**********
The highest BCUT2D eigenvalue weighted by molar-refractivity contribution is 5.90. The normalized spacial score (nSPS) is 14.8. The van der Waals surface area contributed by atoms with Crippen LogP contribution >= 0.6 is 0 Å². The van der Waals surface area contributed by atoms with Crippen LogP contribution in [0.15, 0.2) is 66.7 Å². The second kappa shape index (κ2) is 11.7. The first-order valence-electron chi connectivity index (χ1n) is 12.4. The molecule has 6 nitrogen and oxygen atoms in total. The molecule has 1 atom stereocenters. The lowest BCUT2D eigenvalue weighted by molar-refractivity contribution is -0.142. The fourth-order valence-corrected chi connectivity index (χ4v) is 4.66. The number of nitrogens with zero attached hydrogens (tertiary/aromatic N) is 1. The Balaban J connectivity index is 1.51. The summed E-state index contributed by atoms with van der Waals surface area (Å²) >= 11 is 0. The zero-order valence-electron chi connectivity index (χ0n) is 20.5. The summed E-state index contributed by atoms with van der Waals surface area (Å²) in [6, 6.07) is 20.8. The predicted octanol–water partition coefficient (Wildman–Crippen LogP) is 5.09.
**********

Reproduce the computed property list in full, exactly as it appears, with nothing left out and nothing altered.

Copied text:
The highest BCUT2D eigenvalue weighted by molar-refractivity contribution is 5.90. The normalized spacial score (nSPS) is 14.8. The van der Waals surface area contributed by atoms with Crippen LogP contribution >= 0.6 is 0 Å². The van der Waals surface area contributed by atoms with Crippen LogP contribution in [0.15, 0.2) is 66.7 Å². The second kappa shape index (κ2) is 11.7. The first-order valence-electron chi connectivity index (χ1n) is 12.4. The molecule has 6 nitrogen and oxygen atoms in total. The molecule has 1 atom stereocenters. The lowest BCUT2D eigenvalue weighted by molar-refractivity contribution is -0.142. The fourth-order valence-corrected chi connectivity index (χ4v) is 4.66. The number of nitrogens with zero attached hydrogens (tertiary/aromatic N) is 1. The Balaban J connectivity index is 1.51. The summed E-state index contributed by atoms with van der Waals surface area (Å²) >= 11 is 0. The zero-order valence-electron chi connectivity index (χ0n) is 20.5. The summed E-state index contributed by atoms with van der Waals surface area (Å²) in [6, 6.07) is 20.8. The predicted octanol–water partition coefficient (Wildman–Crippen LogP) is 5.09.